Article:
The second-order neurons in the TCC convey intracranial nociceptive information to the ventral posteromedial nucleus of thalamus, which is proposed to act as a relay center conveying the nociceptive information to higher cortical pain processing regions, where it is interpreted.[13] Ascending trigeminal fibers also terminate in several brainstem areas, including the periaqueductal gray (PAG), brainstem reticular formation, and nucleus raphe. These brainstem structures form the complex network of the endogenous pain modulating system. The descending projections from these nuclei have a strong influence on nociceptive perception, while the ascending projections control the execution of several pain responsive behaviors via functional modification of several cortical and subcortical areas.

Alteration of various components of the trigeminal nociceptive system could contribute to an increase in headache frequency as seen in MOH. These alterations could include increased sensitivity of the peripheral and central trigeminal nociceptive neurons, increased excitability of cortical neurons, and derangement of the central endogenous control system.

Pathophysiological Changes in MOH—Clinical Evidence

Several lines of clinical evidence suggest the hypothesis of neuronal hyperexcitability as a mechanism underlying MOH. The conclusion arises from neurophysiological, functional imaging, and neurochemical studies, as described following. It should be noted that the number of patients in most of these studies was rather small. The interpretation and generalization of results must be considered cautiously.

Neurophysiology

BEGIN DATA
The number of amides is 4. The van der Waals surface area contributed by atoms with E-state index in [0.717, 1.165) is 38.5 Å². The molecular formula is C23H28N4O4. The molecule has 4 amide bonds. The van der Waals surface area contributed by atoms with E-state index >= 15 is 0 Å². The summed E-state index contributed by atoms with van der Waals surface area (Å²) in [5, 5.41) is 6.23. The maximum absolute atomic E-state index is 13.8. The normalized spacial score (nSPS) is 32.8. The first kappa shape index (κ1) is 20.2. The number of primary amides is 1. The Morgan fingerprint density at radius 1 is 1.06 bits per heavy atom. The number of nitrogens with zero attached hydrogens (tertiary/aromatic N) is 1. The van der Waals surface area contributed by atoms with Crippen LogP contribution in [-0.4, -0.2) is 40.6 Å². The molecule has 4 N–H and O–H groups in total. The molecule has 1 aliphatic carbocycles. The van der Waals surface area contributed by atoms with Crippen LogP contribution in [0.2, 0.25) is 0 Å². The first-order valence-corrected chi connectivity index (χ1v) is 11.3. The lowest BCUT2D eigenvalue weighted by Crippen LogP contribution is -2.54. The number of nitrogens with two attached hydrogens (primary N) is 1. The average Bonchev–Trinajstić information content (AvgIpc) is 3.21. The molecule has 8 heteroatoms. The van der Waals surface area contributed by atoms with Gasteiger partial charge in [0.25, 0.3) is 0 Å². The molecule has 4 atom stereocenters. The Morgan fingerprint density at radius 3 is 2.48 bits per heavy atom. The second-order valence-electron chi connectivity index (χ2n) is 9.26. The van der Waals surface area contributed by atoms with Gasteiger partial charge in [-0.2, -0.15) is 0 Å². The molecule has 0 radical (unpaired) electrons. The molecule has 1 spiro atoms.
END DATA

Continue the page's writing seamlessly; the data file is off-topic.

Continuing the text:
Studies using clinical electrophysiological techniques indicate an increase in the neuronal excitability, at least in somatosensory and visual cortices, in patients with MOH.[14] For example, Ayzenberg et al showed that, in patients with MOH, sensory-evoked cortical potentials in response to electrical simulation on the forehead or limb were increased and became normalized after drug withdrawal.[15] Because this transient facilitation was found in both trigeminal and somatic nociceptive systems, it is more likely to be controlled by supraspinal mechanisms. The dysfunction of supraspinal diffuse noxious inhibitory controls was supported by the finding of a decrease in augmentation of nociceptive threshold induced by a cold pressor test.[16]

The finding of evoked-potential facilitation in MOH was confirmed by several subsequent studies. Coppola et al showed that patients with MOH had larger amplitude somatosensory-evoked potentials (SEP) than nonheadache controls, and lacked SEP habituation.[17] Using laser-evoked potentials to study habituation to nociceptive simulation, Ferraro et al showed that the deficient habituation was partly restored after successful treatment of MOH.[18] The observation of decreased magnetic suppression of perceptual accuracy implies an impairment of the cortical inhibitory process and may explain the increase in cortical excitability.[14] These findings suggest that sensory cortices become sensitized in patients with MOH. The patterns of SEP changes were determined by the type of causative drugs. Overconsumption of nonsteroidal anti-inflammatory drugs caused more pronounced effect on cortical inhibition as compared with triptans. Drug-induced changes in central serotonergic transmission have been proposed to underlie this change.[17, 19]

It should be noted that diminished inhibition causing a lack of habituation and increased cortical excitability has also been reported in patients with chronic migraine without medication overuse. Aurora et al compared phosphene thresholds and magnetic suppression of perceptual accuracy profiles among patients with episodic migraine, probable chronic migraine, and normal controls.[20] They found that patients with chronic migraine had the highest cortical excitability. Subsequent study using a magnetoencephalographic technique confirmed that, in chronic migraine patients, there was an increase in excitability of the visual cortex, which was normalized after successful treatment with topiramate.[21] Therefore, cortical hyperexcitability may reflect the increased tendency of having headache attacks. However, this change can be caused by a variety of influences and is not solely confined to medication overuse.